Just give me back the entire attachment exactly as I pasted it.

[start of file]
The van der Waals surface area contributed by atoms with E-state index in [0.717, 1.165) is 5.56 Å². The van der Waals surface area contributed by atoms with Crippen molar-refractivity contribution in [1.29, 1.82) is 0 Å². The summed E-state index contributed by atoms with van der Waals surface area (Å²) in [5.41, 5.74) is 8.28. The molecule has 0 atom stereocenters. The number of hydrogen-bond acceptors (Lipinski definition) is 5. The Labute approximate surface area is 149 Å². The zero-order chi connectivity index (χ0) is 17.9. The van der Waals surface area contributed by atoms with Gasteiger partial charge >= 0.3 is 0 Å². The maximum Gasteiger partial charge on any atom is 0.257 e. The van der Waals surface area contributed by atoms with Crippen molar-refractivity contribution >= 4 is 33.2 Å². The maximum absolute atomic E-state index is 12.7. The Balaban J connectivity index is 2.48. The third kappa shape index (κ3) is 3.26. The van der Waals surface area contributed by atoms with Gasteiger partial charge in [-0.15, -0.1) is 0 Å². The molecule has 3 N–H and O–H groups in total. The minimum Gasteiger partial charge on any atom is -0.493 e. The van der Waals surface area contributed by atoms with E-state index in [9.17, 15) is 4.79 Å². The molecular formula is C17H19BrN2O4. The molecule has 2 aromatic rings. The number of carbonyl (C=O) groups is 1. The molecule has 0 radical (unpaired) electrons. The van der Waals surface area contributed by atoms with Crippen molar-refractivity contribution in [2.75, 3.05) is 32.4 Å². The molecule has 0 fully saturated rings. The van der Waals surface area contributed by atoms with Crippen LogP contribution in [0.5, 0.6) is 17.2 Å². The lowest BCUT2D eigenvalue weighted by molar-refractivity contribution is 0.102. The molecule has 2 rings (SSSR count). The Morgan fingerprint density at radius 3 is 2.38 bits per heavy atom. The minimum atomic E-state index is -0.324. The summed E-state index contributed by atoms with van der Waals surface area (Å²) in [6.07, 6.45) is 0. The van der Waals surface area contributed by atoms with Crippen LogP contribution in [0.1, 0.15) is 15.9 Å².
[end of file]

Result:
The van der Waals surface area contributed by atoms with E-state index in [0.717, 1.165) is 5.56 Å². The van der Waals surface area contributed by atoms with Crippen molar-refractivity contribution in [1.29, 1.82) is 0 Å². The summed E-state index contributed by atoms with van der Waals surface area (Å²) in [5.41, 5.74) is 8.28. The molecule has 0 atom stereocenters. The number of hydrogen-bond acceptors (Lipinski definition) is 5. The Labute approximate surface area is 149 Å². The zero-order chi connectivity index (χ0) is 17.9. The van der Waals surface area contributed by atoms with Gasteiger partial charge >= 0.3 is 0 Å². The maximum Gasteiger partial charge on any atom is 0.257 e. The van der Waals surface area contributed by atoms with Crippen molar-refractivity contribution >= 4 is 33.2 Å². The maximum absolute atomic E-state index is 12.7. The Balaban J connectivity index is 2.48. The third kappa shape index (κ3) is 3.26. The van der Waals surface area contributed by atoms with Gasteiger partial charge in [-0.15, -0.1) is 0 Å². The molecule has 3 N–H and O–H groups in total. The minimum Gasteiger partial charge on any atom is -0.493 e. The van der Waals surface area contributed by atoms with E-state index in [9.17, 15) is 4.79 Å². The molecular formula is C17H19BrN2O4. The molecule has 2 aromatic rings. The number of carbonyl (C=O) groups is 1. The molecule has 0 radical (unpaired) electrons. The van der Waals surface area contributed by atoms with Crippen molar-refractivity contribution in [2.75, 3.05) is 32.4 Å². The molecule has 0 fully saturated rings. The van der Waals surface area contributed by atoms with Crippen LogP contribution in [0.5, 0.6) is 17.2 Å². The lowest BCUT2D eigenvalue weighted by molar-refractivity contribution is 0.102. The molecule has 2 rings (SSSR count). The Morgan fingerprint density at radius 3 is 2.38 bits per heavy atom. The minimum atomic E-state index is -0.324. The summed E-state index contributed by atoms with van der Waals surface area (Å²) in [6.07, 6.45) is 0. The van der Waals surface area contributed by atoms with Crippen LogP contribution in [0.1, 0.15) is 15.9 Å².